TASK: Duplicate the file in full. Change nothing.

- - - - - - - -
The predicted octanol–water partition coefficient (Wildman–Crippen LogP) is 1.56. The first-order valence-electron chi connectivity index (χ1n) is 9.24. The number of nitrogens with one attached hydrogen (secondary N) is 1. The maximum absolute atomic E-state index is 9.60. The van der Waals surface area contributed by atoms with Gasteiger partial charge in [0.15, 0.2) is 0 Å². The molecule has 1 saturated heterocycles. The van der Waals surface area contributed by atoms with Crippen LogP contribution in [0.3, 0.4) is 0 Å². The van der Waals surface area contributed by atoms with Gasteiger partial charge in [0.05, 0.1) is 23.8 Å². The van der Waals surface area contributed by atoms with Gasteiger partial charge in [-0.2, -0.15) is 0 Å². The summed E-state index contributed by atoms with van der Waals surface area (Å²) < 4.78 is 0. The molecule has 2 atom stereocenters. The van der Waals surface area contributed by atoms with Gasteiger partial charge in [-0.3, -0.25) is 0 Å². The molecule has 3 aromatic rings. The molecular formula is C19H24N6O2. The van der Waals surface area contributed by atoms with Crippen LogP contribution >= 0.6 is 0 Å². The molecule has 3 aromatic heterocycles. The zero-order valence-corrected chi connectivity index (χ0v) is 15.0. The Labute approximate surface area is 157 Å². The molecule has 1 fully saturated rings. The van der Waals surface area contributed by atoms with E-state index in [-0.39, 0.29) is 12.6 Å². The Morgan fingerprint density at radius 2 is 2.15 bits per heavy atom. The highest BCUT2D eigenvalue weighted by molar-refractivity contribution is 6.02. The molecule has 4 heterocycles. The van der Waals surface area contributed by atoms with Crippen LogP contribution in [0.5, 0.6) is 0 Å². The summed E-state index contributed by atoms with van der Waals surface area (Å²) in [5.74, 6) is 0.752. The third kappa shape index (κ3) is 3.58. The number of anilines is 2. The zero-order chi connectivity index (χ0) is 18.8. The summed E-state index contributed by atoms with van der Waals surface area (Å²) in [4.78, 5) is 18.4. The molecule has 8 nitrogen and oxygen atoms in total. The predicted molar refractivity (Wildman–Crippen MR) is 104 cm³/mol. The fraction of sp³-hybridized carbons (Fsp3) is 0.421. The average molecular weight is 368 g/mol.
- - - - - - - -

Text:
The predicted octanol–water partition coefficient (Wildman–Crippen LogP) is 1.56. The first-order valence-electron chi connectivity index (χ1n) is 9.24. The number of nitrogens with one attached hydrogen (secondary N) is 1. The maximum absolute atomic E-state index is 9.60. The van der Waals surface area contributed by atoms with Gasteiger partial charge in [0.15, 0.2) is 0 Å². The molecule has 1 saturated heterocycles. The van der Waals surface area contributed by atoms with Crippen LogP contribution in [0.3, 0.4) is 0 Å². The van der Waals surface area contributed by atoms with Gasteiger partial charge in [0.05, 0.1) is 23.8 Å². The van der Waals surface area contributed by atoms with Gasteiger partial charge in [-0.2, -0.15) is 0 Å². The summed E-state index contributed by atoms with van der Waals surface area (Å²) < 4.78 is 0. The molecule has 2 atom stereocenters. The van der Waals surface area contributed by atoms with Gasteiger partial charge in [-0.3, -0.25) is 0 Å². The molecule has 3 aromatic rings. The molecular formula is C19H24N6O2. The van der Waals surface area contributed by atoms with Crippen LogP contribution >= 0.6 is 0 Å². The molecule has 3 aromatic heterocycles. The zero-order valence-corrected chi connectivity index (χ0v) is 15.0. The Labute approximate surface area is 157 Å². The molecule has 1 fully saturated rings. The van der Waals surface area contributed by atoms with E-state index in [-0.39, 0.29) is 12.6 Å². The Morgan fingerprint density at radius 2 is 2.15 bits per heavy atom. The highest BCUT2D eigenvalue weighted by molar-refractivity contribution is 6.02. The molecule has 4 heterocycles. The van der Waals surface area contributed by atoms with Crippen LogP contribution in [0.5, 0.6) is 0 Å². The summed E-state index contributed by atoms with van der Waals surface area (Å²) in [5.74, 6) is 0.752. The third kappa shape index (κ3) is 3.58. The number of anilines is 2. The zero-order chi connectivity index (χ0) is 18.8. The summed E-state index contributed by atoms with van der Waals surface area (Å²) in [4.78, 5) is 18.4. The molecule has 8 nitrogen and oxygen atoms in total. The predicted molar refractivity (Wildman–Crippen MR) is 104 cm³/mol. The fraction of sp³-hybridized carbons (Fsp3) is 0.421. The average molecular weight is 368 g/mol.